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Duke Chomps Gators In The Garden, 84-74

Jayson Tatum added an imposing offensive element to Duke’s already impressive arsenal.

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Jimmy V Classic
NEW YORK, NY - DECEMBER 06: Amile Jefferson #21 of the Duke Blue Devils blocks a shot by KeVaughn Allen #5 of the Florida Gators in the first half during the Jimmy V Classic at Madison Square Garden on December 6, 2016 in New York City.
Photo by Michael Reaves/Getty Images

In New York, Duke played with a hobbled Grayson Allen and perhaps a limited Frank Jackson as well: the starting guards combined for nine points and Matt Jones didn’t scratch at all.

No matter: Luke Kennard had 29 points. Amile Jefferson had 24 points and 15 rebounds. And in his second game back from an injured ankle, Jayson Tatum finished with 22 points, eight rebounds, three steals, an assist and a block.

Duke shot 32-60 overall; those three combined to shoot 29-41 - nearly 71%.

It’s a bit sobering when you look at it like that. Allen hit two shots and Jackson hit one.

In the long run though those guys will get their buckets.

The main take away from this game?

Duke has insane offensive potential. And Luke Kennard is in play for National Player of The Year.

Who’s playing better?

Not many people. As Duke has had injury after injury, Kennard has consistently stepped up his game. And it’s not like he’s leaping tall buildings in a single bound.

Kennard does two things better than just about anyone in the country: first, he operates in a confined space brilliantly. It’s very hard to box him in. And secondly, he always knows pretty much exactly how much room he has in that space. He doesn’t need to fly to get a shot off over a taller player; he just understands the angles brilliantly. If you give him any room at all, he can get a shot off and odds are 50-50 (literally .500 right now) that it’s going in.

Take a look at his stats from last year to this.

Luke Kennard Freshman and Sophomore Statistics
2016-17 DUKE 35.4 6.7-13.3 .500 2.2-6.0 .370 3.9-4.4 .875 6.8 3.2 0.4 0.9 1.9 1.6 19.4
2015-16 DUKE 26.7 3.9-9.3 .421 1.5-4.8 .320 2.4-2.8 .889 3.6 1.5 0.2 0.9 1.9 0.8 11.8

His free throw shooting is slightly down but he’s only missed five and only missed more than one (two) in one game (that’d be Grand Canyon).

The best compliment you can give someone who plays basketball is to say they’re a basketball player, that they truly understand the game.

Kennard really does. Everything is in the flow of the game. Everything is economical. And he understands when someone else has a better situation and willingly gives the ball up.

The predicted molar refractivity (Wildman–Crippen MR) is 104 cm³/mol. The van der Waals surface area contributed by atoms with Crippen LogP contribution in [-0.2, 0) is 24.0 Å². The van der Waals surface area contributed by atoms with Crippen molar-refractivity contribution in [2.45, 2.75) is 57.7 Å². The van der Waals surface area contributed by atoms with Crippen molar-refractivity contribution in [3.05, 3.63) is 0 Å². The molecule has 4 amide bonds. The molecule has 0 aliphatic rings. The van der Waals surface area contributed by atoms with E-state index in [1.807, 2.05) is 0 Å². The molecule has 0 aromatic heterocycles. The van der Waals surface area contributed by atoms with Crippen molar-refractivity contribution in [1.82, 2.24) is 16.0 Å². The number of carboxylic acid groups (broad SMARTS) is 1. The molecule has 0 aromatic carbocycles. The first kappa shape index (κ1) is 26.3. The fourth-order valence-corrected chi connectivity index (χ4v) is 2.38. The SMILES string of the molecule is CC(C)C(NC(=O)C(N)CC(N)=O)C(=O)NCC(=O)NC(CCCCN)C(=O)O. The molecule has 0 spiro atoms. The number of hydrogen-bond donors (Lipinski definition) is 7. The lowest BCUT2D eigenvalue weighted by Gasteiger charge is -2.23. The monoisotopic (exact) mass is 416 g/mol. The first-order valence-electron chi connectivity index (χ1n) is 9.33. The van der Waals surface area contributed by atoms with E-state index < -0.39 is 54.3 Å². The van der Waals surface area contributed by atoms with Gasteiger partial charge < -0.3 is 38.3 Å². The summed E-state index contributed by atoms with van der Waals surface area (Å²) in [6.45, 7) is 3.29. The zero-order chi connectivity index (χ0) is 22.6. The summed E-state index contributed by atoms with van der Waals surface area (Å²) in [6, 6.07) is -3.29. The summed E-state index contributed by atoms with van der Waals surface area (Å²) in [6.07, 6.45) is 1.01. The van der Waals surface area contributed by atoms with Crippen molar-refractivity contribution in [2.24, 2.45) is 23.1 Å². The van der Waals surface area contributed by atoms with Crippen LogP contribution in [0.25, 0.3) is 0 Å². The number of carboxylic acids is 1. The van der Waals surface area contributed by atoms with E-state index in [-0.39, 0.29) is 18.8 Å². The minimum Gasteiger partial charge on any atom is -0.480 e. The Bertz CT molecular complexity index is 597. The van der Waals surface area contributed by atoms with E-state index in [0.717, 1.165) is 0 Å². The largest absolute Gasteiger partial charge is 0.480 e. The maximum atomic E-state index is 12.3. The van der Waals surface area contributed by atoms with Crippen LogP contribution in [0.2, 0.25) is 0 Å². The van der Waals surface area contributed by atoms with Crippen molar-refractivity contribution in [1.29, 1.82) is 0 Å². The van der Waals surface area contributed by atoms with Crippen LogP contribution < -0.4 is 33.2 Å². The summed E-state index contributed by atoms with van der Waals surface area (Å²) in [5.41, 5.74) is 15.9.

He showed potential last year but we didn’t think he’d be this far along already. He’s having a brilliant season and Florida, arguably, was his best game.

We could say this about some Duke guys one the years - Bobby Hurley, Grant Hill, Shane Battier, JJ Redick, Tyus Jones - it’s a privilege to watch Kennard play. It really is.

You can say that about Jefferson too.

When he first was forced into action as a skinny freshman, at NC State, he was woefully unprepared and fouled out fairly quickly (he still shot 5-7 though).

That’s a long time ago now.

Jefferson has turned himself into an outstanding player.

As a junior, remember, he was willing to move to the bench to help Duke get better, and Duke won a national championship.

Last year, he was injured in December and Duke lost a real force inside.

This year he seems to be making up for missing last season: against a very good Florida team, Jefferson had 24 points, 15 rebounds, two blocks, two assists and a steal.

He’s developed some nice go-to moves inside and has thrown up five double-doubles in 10 games. In fact, he’s just a hair under averaging a double-double.

Kennard and Jefferson would normally be balanced by Allen and Jackson, but both guys are dealing with foot problems (Allen has adjusted - he had eight assists).

So the extra offense came from Tatum.

In just his second game, Tatum emphatically showed that he belonged. He has a nifty spin move around the basket. He had a step-back jumper. He was 8-8 from the line. He didn’t hit a three but was close to the line on one. He is tremendous on the break.

All three guys played brilliantly and keep in mind, again, that the offense was basically without the three starting guards, Allen, Jackson and Jones.

When you have to worry about Kennard, Tatum, Allen, Jackson and Jones shooting and driving, and Jefferson in the lane, what do you do? What choices do you make? We’ve seen Duke’s passing game a couple of times now, briefly, elevate to the sublime. What do you do with that?

And soon enough we’ll see Bolden and Harry Giles causing mayhem in the lane too.

There’s no question that Duke has work to do, and getting everyone healthy would still be great, but in New York, for the first time, we began to get an idea of just how imposing this team can be. And now it looks like Giles may play soon as well.

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